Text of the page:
A new direction we can now find ourselves in is working in high-pressure main jobs for maybe 20 years, instead of 40 years. Just until we have enough to cover our basic expenses such as housing and food. Once we have saved enough money to have the basics covered then we can implement our mid-life career change. To something that we want to do. Something that brings us passion and gets us out of bed in the morning. This new job may be producing less income, it may not. But, because we have set ourselves up financially in the first 20 years, we can afford it. That is the purpose of having money. Not as an end in itself, but because it can buy us our freedom. Freedom to take risk. Freedom to do what we want.

What if you get to age 65 and then die shortly after? I know that is not a nice question to think about but it is important. It does happen. To have worked like a dog for 40 years at a job you don’t enjoy, to not get to enjoy the fruits of your labour. Why wait until age 65 to reap the rewards of your work?  We can live much more fulfilling lives earlier in life should we choose to.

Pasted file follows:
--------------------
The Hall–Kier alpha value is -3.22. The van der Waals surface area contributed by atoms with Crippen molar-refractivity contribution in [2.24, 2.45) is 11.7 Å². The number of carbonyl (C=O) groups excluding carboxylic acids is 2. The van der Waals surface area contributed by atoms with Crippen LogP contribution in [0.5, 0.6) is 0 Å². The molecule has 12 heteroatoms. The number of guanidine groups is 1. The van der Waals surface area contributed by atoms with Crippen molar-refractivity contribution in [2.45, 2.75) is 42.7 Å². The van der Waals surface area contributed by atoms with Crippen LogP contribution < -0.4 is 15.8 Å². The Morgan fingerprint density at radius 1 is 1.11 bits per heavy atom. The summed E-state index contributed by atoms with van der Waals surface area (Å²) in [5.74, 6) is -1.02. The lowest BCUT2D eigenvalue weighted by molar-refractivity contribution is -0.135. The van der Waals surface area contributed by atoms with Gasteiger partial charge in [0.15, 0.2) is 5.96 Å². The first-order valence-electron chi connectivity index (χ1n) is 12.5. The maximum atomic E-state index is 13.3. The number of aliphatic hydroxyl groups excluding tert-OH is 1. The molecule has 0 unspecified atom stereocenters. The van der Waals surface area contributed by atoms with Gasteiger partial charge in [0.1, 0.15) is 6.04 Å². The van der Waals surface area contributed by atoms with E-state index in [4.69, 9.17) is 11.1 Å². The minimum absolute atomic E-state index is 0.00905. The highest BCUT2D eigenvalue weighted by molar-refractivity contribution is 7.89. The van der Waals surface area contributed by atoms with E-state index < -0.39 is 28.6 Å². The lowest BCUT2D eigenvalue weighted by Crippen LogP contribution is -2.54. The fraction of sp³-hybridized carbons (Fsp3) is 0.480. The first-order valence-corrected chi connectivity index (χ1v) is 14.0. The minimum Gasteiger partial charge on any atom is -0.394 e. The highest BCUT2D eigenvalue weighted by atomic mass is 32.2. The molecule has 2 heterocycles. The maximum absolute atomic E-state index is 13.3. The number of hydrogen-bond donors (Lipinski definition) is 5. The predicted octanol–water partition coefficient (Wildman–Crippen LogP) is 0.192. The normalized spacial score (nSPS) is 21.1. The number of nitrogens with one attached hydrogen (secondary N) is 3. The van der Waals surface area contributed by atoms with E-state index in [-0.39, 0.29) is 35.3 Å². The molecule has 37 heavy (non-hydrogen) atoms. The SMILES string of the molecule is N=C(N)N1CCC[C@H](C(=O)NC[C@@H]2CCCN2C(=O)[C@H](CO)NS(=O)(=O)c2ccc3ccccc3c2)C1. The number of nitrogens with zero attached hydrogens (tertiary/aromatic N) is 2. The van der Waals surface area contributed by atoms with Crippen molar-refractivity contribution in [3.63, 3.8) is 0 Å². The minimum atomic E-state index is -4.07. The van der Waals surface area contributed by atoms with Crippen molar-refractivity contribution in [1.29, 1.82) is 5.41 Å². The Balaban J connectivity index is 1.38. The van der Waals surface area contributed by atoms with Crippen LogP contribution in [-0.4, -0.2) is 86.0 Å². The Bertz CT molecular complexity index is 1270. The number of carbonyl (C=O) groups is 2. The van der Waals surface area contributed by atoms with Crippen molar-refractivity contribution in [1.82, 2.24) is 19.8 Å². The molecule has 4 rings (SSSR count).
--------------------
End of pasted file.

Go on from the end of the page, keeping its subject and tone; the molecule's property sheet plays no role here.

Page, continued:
Final Thoughts

Hoping for the best and relying on NZ Super may have worked with 15-20 year retirements in days gone by. Hope is not going to work with the 25-40 year retirements we see now.

The new retirement requires more and more of us to earn income past the age of retirement. We are living longer and more active lifestyles. We need more money to last the remainder of our years. But how we earn that money is up to us. Not everyone is in a position to boost their income by renting a house or downsizing homes. Work may be the only answer. Even if only part-time.  Meaningful work does not just fulfill a financial role, but it can also fill a social need. Of feeling important where you are contributing to society. Work also enhances our social interactions with other people.

Some people are extremely fortunate to have a job they are passionate about their whole lives. You have already found your passion. This is general advice for the majority that are just going through the motions in their jobs and are seeking more meaning from their lives. Otherwise, retirement will not change a thing.